After the gardens, we walked around by the water and over to the Marina Barrage, which was a wall separating the sea from a reservoir and had a park built on top of it. We walked around the area, got Indian food nearby, and waited around for sunset. There is a light show in the gardens at 7:45 every night, so we went over and sat around waiting for the event. It was actually a fun show, basically it’s just 15 minutes of Broadway music with lots of the fake trees lighting up in time. So it was strange, but fun.

Overall the city is looking incredible so far, and we have a few more days to get to know it better and explore!


Bioluminescent Plankton and (Surprise) More Climbing!

Thailand continues to surprise us with more to see and more to do, even when we’re only staying in the Southern side of the country! Today we went back to Railay and Tonsai to climb again, meeting up with our friend on the island and setting out around 10:30. We got to our first wall, but it was packed with guides and the tide wasn’t in our favor. We moved on to Phra Nang beach and looked at some walls, and met a traveling Frenchman who was looking for climbing partners. He joined up with us for the day and showed us to some climbing areas he’d been wanting to visit.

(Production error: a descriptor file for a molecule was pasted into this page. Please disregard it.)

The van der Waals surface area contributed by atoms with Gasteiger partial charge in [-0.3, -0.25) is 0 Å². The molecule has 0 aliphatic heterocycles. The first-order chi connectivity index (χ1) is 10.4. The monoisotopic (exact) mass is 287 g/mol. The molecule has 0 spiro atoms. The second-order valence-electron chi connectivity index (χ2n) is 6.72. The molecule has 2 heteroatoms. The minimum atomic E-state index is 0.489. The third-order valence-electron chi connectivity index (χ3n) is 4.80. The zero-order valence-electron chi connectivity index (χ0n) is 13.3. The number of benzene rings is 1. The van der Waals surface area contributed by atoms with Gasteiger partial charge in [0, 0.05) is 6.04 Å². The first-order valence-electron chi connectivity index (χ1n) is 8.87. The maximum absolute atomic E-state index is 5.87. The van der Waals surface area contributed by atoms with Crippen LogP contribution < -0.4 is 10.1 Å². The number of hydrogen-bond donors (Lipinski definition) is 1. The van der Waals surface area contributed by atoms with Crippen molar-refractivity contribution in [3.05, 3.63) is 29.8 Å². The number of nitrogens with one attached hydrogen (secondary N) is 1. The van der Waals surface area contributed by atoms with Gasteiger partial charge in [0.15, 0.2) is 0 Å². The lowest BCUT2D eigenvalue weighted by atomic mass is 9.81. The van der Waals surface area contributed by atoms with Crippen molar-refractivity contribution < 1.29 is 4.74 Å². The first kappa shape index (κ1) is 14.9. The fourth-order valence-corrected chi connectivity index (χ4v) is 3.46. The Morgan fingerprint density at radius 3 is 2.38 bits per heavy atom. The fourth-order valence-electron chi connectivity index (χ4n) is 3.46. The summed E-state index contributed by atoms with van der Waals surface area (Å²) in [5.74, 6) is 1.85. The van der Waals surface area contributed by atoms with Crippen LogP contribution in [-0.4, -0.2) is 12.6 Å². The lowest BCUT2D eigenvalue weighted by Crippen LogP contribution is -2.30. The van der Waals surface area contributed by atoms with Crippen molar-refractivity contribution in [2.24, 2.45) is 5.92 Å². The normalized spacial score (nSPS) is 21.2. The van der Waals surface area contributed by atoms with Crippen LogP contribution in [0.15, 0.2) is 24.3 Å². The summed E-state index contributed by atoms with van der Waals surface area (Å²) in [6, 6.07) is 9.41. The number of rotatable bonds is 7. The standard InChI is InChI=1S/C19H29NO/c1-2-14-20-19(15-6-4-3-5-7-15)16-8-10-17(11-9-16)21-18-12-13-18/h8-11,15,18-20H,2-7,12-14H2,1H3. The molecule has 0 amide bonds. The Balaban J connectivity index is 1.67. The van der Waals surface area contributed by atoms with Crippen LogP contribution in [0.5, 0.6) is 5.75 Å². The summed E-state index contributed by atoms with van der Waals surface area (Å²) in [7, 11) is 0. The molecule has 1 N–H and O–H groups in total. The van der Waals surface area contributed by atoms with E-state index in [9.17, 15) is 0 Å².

We ended up having a great day of climbing, visiting new walls, climbing different styles, and generally seeing some beautiful overlooks from the tops of the climbs we checked out. It might be our last day climbing in Thailand, and it has been a ton of fun so far! I’m definitely glad that we came out here to try it out.

We climbed until sunset, and then went back to return our gear in Tonsai. Then we quickly crossed the entire island and went back into Phra Nang cave to disturb the dark waters off the coast of Railay. We were rewarded for our decision to wade and trip our ways back through Phra Nang, as we saw little blue sparkles in the dark water that was crashing into the stone below us. We climbed down, turned off our flashlights, and waded out into the water. It was a pretty amazing experience to see all of the little blue lights pop up as we moved around through the water. We played around with the plankton for a few minutes, and then hurried back to Railay to catch a boat back.